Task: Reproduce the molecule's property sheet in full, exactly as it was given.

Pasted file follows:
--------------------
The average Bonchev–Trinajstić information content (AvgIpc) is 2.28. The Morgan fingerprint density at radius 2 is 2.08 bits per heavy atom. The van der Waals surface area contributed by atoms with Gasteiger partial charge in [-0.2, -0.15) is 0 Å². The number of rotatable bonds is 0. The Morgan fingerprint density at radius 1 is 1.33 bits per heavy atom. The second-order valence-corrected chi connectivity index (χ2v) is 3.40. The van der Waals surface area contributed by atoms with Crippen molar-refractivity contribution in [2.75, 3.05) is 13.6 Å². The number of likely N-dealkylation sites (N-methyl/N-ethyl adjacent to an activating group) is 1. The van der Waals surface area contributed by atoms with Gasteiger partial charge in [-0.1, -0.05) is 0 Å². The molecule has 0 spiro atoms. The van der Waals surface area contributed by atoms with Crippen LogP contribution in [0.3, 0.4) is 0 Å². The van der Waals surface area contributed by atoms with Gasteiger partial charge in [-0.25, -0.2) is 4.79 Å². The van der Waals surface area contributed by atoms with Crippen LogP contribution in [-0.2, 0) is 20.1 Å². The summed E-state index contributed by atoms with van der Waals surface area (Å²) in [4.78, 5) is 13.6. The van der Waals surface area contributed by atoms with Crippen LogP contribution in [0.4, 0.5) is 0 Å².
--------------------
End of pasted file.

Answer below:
The average Bonchev–Trinajstić information content (AvgIpc) is 2.28. The Morgan fingerprint density at radius 2 is 2.08 bits per heavy atom. The van der Waals surface area contributed by atoms with Gasteiger partial charge in [-0.2, -0.15) is 0 Å². The number of rotatable bonds is 0. The Morgan fingerprint density at radius 1 is 1.33 bits per heavy atom. The second-order valence-corrected chi connectivity index (χ2v) is 3.40. The van der Waals surface area contributed by atoms with Crippen molar-refractivity contribution in [2.75, 3.05) is 13.6 Å². The number of likely N-dealkylation sites (N-methyl/N-ethyl adjacent to an activating group) is 1. The van der Waals surface area contributed by atoms with Gasteiger partial charge in [-0.1, -0.05) is 0 Å². The molecule has 0 spiro atoms. The van der Waals surface area contributed by atoms with Crippen LogP contribution in [0.3, 0.4) is 0 Å². The van der Waals surface area contributed by atoms with Gasteiger partial charge in [-0.25, -0.2) is 4.79 Å². The van der Waals surface area contributed by atoms with Crippen LogP contribution in [-0.2, 0) is 20.1 Å². The summed E-state index contributed by atoms with van der Waals surface area (Å²) in [4.78, 5) is 13.6. The van der Waals surface area contributed by atoms with Crippen LogP contribution in [0.4, 0.5) is 0 Å².